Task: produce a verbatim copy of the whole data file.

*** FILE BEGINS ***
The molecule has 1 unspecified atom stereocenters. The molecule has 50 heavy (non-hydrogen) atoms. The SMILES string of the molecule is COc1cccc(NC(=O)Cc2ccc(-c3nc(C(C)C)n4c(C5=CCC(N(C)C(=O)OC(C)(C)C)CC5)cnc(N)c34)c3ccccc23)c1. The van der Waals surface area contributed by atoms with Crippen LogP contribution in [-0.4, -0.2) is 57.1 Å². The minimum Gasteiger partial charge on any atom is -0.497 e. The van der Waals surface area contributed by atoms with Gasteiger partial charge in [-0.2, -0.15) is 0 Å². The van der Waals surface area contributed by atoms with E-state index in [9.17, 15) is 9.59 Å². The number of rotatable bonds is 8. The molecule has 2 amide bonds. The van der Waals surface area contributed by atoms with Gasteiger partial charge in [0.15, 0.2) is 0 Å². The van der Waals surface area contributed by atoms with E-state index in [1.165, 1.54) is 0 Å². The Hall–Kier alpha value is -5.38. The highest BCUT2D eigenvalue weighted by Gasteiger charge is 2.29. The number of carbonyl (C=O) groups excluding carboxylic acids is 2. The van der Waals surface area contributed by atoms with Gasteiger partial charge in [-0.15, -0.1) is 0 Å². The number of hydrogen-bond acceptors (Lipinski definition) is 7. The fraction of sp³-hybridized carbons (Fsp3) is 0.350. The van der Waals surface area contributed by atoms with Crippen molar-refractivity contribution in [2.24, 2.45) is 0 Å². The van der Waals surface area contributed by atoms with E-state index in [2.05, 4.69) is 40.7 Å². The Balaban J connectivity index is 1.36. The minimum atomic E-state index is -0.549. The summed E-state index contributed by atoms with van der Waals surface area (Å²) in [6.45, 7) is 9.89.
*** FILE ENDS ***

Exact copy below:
The molecule has 1 unspecified atom stereocenters. The molecule has 50 heavy (non-hydrogen) atoms. The SMILES string of the molecule is COc1cccc(NC(=O)Cc2ccc(-c3nc(C(C)C)n4c(C5=CCC(N(C)C(=O)OC(C)(C)C)CC5)cnc(N)c34)c3ccccc23)c1. The van der Waals surface area contributed by atoms with Crippen LogP contribution in [-0.4, -0.2) is 57.1 Å². The minimum Gasteiger partial charge on any atom is -0.497 e. The van der Waals surface area contributed by atoms with Gasteiger partial charge in [-0.2, -0.15) is 0 Å². The van der Waals surface area contributed by atoms with E-state index in [9.17, 15) is 9.59 Å². The number of rotatable bonds is 8. The molecule has 2 amide bonds. The van der Waals surface area contributed by atoms with Gasteiger partial charge in [0.15, 0.2) is 0 Å². The van der Waals surface area contributed by atoms with E-state index in [1.165, 1.54) is 0 Å². The Hall–Kier alpha value is -5.38. The highest BCUT2D eigenvalue weighted by Gasteiger charge is 2.29. The number of carbonyl (C=O) groups excluding carboxylic acids is 2. The van der Waals surface area contributed by atoms with Gasteiger partial charge in [-0.15, -0.1) is 0 Å². The number of hydrogen-bond acceptors (Lipinski definition) is 7. The fraction of sp³-hybridized carbons (Fsp3) is 0.350. The van der Waals surface area contributed by atoms with Crippen molar-refractivity contribution in [2.24, 2.45) is 0 Å². The van der Waals surface area contributed by atoms with E-state index in [2.05, 4.69) is 40.7 Å². The Balaban J connectivity index is 1.36. The minimum atomic E-state index is -0.549. The summed E-state index contributed by atoms with van der Waals surface area (Å²) in [6.45, 7) is 9.89.